Theory of the Image: Capitalism, Contemporary Film, and Women
"Just about everything in this book is fresh and exciting." —Carol Siegel
Ann Kibbey’s Theory of the Image is based on a concept of the image as a dynamic relation rather than a thing. In three essays Kibbey contends that the image itself is an ideological construct. "The Capitalist Theory of the Image" argues that capitalism enforces social identity and fetishism through religious iconoclastic beliefs about the commodity as image. "Liberating a Woman from Her Image" creates a new feminist approach to women in film, breaking the symbiosis of woman and image at the heart of previous theory. "Relief from the Production of Certainties" challenges conservative and racist agendas informing the assumption that a photograph records an image. The book draws on extensive personal interviews and also provides detailed explications of important films in recent transnational cinema to demonstrate new theories of the image for a global society.
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To the extent that the very concept of an image was dependent on the humanly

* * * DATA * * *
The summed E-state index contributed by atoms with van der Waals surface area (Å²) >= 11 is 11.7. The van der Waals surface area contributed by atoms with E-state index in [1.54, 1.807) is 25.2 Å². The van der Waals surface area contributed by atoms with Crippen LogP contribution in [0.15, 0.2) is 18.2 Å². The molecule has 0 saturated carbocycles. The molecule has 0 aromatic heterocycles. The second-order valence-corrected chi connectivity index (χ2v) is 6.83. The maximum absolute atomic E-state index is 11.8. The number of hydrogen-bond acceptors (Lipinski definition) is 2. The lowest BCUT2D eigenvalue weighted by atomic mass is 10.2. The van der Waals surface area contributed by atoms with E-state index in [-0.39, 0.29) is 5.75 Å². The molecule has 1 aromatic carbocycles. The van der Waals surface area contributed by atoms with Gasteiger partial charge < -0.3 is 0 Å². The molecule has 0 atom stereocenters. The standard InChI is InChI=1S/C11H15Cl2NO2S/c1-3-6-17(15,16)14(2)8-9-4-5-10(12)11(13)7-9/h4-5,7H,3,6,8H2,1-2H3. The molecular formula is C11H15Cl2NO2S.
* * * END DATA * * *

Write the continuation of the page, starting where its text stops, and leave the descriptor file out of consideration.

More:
created images they claimed to despise, the living images seemed to appropriate
this concept to use it as a metaphor for themselves — to describe their own ...
Emerging into this figurative world, Mariyam has finally completed her journey
from the suffocation of metonymy to the freedom of metaphor and the act of
imagination it predicates. As one reviewer put it, the suitcase has become "an
... 166, 173-174, 176, 196, 202-203; camera, use of, 173-180, 188-193, 199, 203;
quoted, 133, 164-165, 175, 196 Marx, Karl, 2, 5, 17-20, 163; Marxism, 29, 33-34,
153-154, 200 Metaphor: contrast with metonymy, 2, 11, 13,23, 121; defined, 23, ...
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The Capitalist Theory of the Image
Congruence with the Capitalist Economy
Critique of Barthes
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